Tips to maintain a bird bath | Daily News

Tips to maintain a bird bath

Keep it Low. The standard birdbath on a pedestal may look good, but it’s not the best way to offer water to birds. Think about it: Most natural sources of water that birds use are on or near the ground. It’s what they look for in nature. You can use the birdbath pedestal for something else—like your bright pink-mirrored lawn globe, or that sasquatch figurine you’ve been meaning to deploy. Place the bath basin on the ground or raised up on a cinder block, but keep it within a foot or so of the ground.

Keep it Shallow. Birds don’t bathe in deep water. Keep the level in your birdbath to about two inches or less. This is perfect for songbirds to wade into and splash around. If your bath basin is deep, place a layer of pea gravel or some large, flat stones in the bottom to offer birds a choice of water levels.

Well Situated. Siting your birdbath is also important. You need to be able to see it from wherever you will be spending much of your time: the living room or kitchen window, the deck or patio. And it needs to be handy to get to for cleaning and refilling.

Cover Nearby. Just as you need the bath to be where you can see it, the birds need to have some protective cover nearby (but not too close). This will give the birds a place from which they can approach the bath, and a place to flee to should danger approach.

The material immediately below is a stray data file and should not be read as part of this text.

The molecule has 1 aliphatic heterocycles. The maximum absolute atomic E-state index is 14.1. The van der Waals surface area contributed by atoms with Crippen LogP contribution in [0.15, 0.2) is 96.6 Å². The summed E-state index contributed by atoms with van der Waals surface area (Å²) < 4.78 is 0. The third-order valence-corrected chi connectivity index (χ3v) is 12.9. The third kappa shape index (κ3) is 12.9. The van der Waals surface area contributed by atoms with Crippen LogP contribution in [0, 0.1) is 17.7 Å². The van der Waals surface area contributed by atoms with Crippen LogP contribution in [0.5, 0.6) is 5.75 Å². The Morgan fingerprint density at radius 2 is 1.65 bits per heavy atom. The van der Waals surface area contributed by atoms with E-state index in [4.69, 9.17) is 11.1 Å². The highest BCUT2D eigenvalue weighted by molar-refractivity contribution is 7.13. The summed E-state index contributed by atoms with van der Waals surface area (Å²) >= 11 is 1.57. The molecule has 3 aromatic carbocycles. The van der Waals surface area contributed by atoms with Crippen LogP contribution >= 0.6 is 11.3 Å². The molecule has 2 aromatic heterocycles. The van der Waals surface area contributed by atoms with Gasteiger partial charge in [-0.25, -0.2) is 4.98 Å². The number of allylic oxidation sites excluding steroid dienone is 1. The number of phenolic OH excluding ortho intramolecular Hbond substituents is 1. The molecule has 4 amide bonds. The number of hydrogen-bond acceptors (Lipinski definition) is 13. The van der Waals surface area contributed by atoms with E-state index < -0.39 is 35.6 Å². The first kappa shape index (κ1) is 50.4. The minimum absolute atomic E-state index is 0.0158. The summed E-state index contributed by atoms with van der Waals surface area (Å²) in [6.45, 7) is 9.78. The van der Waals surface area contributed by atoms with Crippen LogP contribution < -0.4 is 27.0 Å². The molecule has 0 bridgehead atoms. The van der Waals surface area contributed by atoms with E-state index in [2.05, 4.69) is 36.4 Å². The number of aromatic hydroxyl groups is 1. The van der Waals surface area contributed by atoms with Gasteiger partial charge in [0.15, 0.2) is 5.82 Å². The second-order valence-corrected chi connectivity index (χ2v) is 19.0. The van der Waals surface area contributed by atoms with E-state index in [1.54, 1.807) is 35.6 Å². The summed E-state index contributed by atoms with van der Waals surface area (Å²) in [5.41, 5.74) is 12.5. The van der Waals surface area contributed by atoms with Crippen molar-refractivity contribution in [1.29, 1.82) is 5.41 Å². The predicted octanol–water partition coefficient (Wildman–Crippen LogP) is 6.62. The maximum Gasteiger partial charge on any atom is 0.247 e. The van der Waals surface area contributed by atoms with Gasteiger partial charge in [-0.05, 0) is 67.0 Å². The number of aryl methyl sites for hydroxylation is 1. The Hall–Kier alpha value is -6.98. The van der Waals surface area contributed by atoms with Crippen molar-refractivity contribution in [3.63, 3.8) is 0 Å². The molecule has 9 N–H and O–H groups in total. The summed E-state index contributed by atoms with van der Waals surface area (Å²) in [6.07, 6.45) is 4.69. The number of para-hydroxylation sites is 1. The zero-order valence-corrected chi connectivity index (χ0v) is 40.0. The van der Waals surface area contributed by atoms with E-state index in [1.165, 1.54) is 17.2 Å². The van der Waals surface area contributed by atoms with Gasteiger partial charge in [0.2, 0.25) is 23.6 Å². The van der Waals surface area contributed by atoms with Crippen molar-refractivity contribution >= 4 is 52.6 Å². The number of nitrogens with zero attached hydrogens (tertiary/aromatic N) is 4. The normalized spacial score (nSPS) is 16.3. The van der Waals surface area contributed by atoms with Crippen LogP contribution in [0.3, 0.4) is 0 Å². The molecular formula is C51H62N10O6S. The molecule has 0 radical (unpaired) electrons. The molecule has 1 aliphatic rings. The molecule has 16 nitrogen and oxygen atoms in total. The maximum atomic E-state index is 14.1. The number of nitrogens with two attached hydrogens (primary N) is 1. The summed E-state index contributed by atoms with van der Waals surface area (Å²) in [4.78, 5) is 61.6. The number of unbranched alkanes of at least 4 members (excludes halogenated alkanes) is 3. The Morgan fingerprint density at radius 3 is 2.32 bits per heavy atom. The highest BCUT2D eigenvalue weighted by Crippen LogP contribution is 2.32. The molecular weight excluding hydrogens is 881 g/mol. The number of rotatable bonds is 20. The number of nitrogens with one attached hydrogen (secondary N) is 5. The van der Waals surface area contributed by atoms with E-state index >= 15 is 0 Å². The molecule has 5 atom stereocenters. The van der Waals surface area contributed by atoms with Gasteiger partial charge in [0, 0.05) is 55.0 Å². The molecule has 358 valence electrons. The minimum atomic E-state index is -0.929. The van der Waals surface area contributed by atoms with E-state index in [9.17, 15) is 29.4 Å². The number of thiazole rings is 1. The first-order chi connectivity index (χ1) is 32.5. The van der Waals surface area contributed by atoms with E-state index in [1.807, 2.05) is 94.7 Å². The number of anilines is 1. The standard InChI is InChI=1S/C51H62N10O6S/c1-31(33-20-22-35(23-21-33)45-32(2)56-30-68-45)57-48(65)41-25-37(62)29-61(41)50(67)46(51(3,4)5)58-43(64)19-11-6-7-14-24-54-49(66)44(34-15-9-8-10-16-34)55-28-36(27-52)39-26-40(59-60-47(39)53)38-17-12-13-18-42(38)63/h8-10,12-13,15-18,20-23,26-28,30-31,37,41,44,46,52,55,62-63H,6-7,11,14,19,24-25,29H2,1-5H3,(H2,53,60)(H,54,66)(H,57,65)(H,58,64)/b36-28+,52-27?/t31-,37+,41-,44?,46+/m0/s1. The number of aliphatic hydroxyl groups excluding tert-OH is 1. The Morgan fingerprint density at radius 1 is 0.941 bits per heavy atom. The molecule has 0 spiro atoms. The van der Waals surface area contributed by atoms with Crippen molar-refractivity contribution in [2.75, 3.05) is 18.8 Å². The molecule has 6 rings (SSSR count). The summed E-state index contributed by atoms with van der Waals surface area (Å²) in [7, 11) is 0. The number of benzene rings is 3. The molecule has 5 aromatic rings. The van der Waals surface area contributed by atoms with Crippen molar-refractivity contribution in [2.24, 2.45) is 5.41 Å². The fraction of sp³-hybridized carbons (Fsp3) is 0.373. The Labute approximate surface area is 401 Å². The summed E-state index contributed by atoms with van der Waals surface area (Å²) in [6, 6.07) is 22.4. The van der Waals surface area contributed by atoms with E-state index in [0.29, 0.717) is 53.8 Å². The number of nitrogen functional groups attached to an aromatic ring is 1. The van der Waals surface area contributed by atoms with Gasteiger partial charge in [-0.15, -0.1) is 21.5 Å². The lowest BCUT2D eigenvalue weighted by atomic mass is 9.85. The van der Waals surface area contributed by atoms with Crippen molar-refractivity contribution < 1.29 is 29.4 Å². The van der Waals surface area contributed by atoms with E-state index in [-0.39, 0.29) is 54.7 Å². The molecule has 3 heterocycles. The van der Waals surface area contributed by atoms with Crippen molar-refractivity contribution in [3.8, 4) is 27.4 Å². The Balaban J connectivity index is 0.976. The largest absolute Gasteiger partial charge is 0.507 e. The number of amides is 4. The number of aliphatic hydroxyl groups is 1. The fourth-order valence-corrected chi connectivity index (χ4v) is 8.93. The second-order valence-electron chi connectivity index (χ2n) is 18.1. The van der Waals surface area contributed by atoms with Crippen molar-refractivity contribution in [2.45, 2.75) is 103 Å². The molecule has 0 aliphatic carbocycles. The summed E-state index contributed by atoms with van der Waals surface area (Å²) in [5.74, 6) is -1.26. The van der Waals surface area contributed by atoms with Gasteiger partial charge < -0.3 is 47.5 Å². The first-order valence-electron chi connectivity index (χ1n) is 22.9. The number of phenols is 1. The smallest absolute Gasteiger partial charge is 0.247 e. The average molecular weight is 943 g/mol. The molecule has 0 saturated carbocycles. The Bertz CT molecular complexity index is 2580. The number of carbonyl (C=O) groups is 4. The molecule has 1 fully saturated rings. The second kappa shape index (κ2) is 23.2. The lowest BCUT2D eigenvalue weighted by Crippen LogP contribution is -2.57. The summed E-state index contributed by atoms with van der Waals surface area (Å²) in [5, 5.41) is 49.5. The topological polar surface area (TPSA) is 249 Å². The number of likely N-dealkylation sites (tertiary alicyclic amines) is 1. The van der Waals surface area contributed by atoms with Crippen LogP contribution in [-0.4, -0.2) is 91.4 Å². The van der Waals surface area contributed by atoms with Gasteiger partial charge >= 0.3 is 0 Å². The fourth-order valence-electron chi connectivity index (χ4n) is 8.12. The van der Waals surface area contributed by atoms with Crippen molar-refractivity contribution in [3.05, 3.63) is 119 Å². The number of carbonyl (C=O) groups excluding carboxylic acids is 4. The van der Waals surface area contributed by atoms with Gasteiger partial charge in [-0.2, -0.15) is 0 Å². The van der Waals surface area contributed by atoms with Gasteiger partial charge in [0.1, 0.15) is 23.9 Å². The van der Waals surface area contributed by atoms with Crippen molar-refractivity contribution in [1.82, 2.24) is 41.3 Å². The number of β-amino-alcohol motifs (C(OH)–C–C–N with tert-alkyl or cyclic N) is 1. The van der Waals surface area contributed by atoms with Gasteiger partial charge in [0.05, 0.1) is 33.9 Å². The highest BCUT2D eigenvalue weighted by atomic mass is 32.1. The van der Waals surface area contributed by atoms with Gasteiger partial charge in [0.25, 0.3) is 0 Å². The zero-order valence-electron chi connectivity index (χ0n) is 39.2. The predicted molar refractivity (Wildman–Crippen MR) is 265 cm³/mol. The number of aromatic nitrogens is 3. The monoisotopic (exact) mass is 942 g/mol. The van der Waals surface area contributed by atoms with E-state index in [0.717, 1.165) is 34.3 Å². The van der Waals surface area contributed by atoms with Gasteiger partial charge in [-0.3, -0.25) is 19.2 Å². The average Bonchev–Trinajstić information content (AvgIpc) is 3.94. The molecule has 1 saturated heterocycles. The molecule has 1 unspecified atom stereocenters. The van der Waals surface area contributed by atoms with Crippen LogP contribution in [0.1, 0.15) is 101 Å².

Shady. You can keep your bird bath water temperature cooler by placing the bath in a shady spot in your yard. A bath placed out in the open in direct sunlight will have heated water, which will also cause the bath water to evaporate more quickly.

Keep It Clean. Plan to scrub out your bath basin with a stiff-bristled brush and use an abrasive cleaner on hard-to-remove algae. Truly filthy baths may require some treatment with bleach-water (a capful of bleach in a bucket of water should do the job). Rinse well and refill with clean water. Our birds always go nuts when the birdbath is freshly clean.

Keep It Open. Water is just as vital in cold weather. If you want to keep a supply of drinking water open for birds,

- Bird Watcher’s Digeste.

Add new comment